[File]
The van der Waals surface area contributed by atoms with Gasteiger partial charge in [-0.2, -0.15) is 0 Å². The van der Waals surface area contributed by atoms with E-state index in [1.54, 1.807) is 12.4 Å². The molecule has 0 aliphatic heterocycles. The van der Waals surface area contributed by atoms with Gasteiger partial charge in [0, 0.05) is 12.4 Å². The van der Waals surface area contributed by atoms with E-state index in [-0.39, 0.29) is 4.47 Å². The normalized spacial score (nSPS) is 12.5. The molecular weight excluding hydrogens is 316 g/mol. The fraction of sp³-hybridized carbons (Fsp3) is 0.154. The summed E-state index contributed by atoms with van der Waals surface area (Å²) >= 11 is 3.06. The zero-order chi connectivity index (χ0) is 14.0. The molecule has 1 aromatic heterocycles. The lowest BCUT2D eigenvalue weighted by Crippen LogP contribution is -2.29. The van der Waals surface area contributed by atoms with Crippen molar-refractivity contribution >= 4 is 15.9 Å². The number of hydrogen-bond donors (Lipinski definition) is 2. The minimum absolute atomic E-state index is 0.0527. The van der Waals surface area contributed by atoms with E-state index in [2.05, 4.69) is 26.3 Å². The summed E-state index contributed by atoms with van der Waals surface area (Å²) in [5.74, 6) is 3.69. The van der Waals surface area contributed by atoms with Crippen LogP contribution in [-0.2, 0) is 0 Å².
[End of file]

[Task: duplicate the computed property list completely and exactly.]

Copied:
The van der Waals surface area contributed by atoms with Gasteiger partial charge in [-0.2, -0.15) is 0 Å². The van der Waals surface area contributed by atoms with E-state index in [1.54, 1.807) is 12.4 Å². The molecule has 0 aliphatic heterocycles. The van der Waals surface area contributed by atoms with Gasteiger partial charge in [0, 0.05) is 12.4 Å². The van der Waals surface area contributed by atoms with E-state index in [-0.39, 0.29) is 4.47 Å². The normalized spacial score (nSPS) is 12.5. The molecular weight excluding hydrogens is 316 g/mol. The fraction of sp³-hybridized carbons (Fsp3) is 0.154. The summed E-state index contributed by atoms with van der Waals surface area (Å²) >= 11 is 3.06. The zero-order chi connectivity index (χ0) is 14.0. The molecule has 1 aromatic heterocycles. The lowest BCUT2D eigenvalue weighted by Crippen LogP contribution is -2.29. The van der Waals surface area contributed by atoms with Crippen molar-refractivity contribution >= 4 is 15.9 Å². The number of hydrogen-bond donors (Lipinski definition) is 2. The minimum absolute atomic E-state index is 0.0527. The van der Waals surface area contributed by atoms with E-state index in [2.05, 4.69) is 26.3 Å². The summed E-state index contributed by atoms with van der Waals surface area (Å²) in [5.74, 6) is 3.69. The van der Waals surface area contributed by atoms with Crippen LogP contribution in [-0.2, 0) is 0 Å².